Advantages of the Low Quality Sites Patent
Here are the advantages this patent tells us it brings.
- A search system can determine a link quality score for a site using a distribution of resource quality scores of resources linking to the site.
- The search system can classify the site as a low-quality site if the link quality score is below a threshold.
- When providing search results, the search system can decrease the ranking score of a site classified as a low-quality site, resulting in higher quality sites provided to users instead of low-quality sites.
The patent is:
Classifying sites as low quality sites
Publication number US9002832 B1
Publication date Apr 7, 2015
Filing date Jun 4, 2012
Priority date Jun 4, 2012
Inventors Rajan Patel, Zhihuan Qiu, Chung Tin Kwok
Original Assignee Google Inc.
Methods, systems, and apparatus, including computer programs encoded on a computer storage medium, enhance search results. In one aspect, a method includes receiving a resource quality score for each of a plurality of resources linking to a site/ Each of the resources is assigned to one of a plurality of resource quality groups, each resource quality group associated with a range of resource quality scores, each resource assigned to the resource quality group associated with the range encompassing the resource quality score for the resource.
The number of resources in each resource quality group is counted. A link quality score is determined for the site using the resources in each resource quality group. If the link quality score is below a threshold link quality score, the site is classified as a low-quality site.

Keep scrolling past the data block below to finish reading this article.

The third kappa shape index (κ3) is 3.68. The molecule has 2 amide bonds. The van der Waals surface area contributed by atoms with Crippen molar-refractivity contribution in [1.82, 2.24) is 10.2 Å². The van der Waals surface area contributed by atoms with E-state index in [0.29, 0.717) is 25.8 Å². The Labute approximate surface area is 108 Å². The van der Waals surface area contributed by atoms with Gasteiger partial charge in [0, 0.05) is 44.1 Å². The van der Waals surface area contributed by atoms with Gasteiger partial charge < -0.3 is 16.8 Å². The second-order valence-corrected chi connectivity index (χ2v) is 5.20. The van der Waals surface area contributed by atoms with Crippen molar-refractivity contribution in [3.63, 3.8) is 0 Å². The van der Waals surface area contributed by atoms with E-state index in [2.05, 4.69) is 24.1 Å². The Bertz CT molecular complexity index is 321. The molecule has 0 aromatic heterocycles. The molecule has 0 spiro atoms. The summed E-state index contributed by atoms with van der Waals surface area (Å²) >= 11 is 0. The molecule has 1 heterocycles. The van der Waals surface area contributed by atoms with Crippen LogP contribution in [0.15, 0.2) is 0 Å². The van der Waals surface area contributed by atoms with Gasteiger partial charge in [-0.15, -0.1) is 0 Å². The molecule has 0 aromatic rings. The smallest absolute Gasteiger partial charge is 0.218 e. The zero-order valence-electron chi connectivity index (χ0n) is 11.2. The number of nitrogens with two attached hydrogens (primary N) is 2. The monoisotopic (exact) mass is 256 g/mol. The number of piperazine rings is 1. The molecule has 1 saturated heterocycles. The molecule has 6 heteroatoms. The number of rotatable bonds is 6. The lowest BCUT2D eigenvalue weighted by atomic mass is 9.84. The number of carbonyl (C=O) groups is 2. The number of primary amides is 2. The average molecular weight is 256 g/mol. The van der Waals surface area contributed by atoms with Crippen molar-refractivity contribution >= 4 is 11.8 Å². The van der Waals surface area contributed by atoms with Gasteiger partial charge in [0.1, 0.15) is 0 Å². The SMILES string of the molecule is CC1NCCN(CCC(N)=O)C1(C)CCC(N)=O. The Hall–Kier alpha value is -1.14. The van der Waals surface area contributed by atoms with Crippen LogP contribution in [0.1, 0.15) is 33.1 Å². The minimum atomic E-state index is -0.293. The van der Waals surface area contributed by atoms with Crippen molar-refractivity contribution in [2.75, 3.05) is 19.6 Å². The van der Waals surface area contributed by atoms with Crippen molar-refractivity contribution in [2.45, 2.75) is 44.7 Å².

This isn’t the only patent from Google focusing on reducing rankings to sites based upon a low-quality score for that site. The Panda and Penguin updates from Google both do that. I’ve also written about a few others that involve low-quality scores as well, such as:
I wrote one at Moz on this topic, too:
The argument that Google seems to make about decreasing rankings for sites that seem to be low quality is that doing so raises the rankings of higher-quality sites.
I’ve written a few posts about patents involving quality scores for organic SEO:
- 6/14/2011 – Google’s Quality Score Patent: The Birth of Panda?
- 12/9/2012 = How Google May Identify Navigational Queries and Resources
- 5/15/2013 – How Google May Rank Web Pages Based on Quality Ratings
- 5/12/2015 – How Google May Calculate a Site Quality Score (from Navneet Panda)
- 6/22/2015 – How Google May Classify Sites as Low Quality Sites
- 7/30/2018 – Quality Scores for Queries: Structured Data, Synthetic Queries and Augmentation Queries
- 9/21/2017 – Using Ngram Phrase Models to Generate Site Quality Scores
- 6/10/2019 – How Google May Rank Some Results based on Categorical Quality
Last Updated June 26, 2019.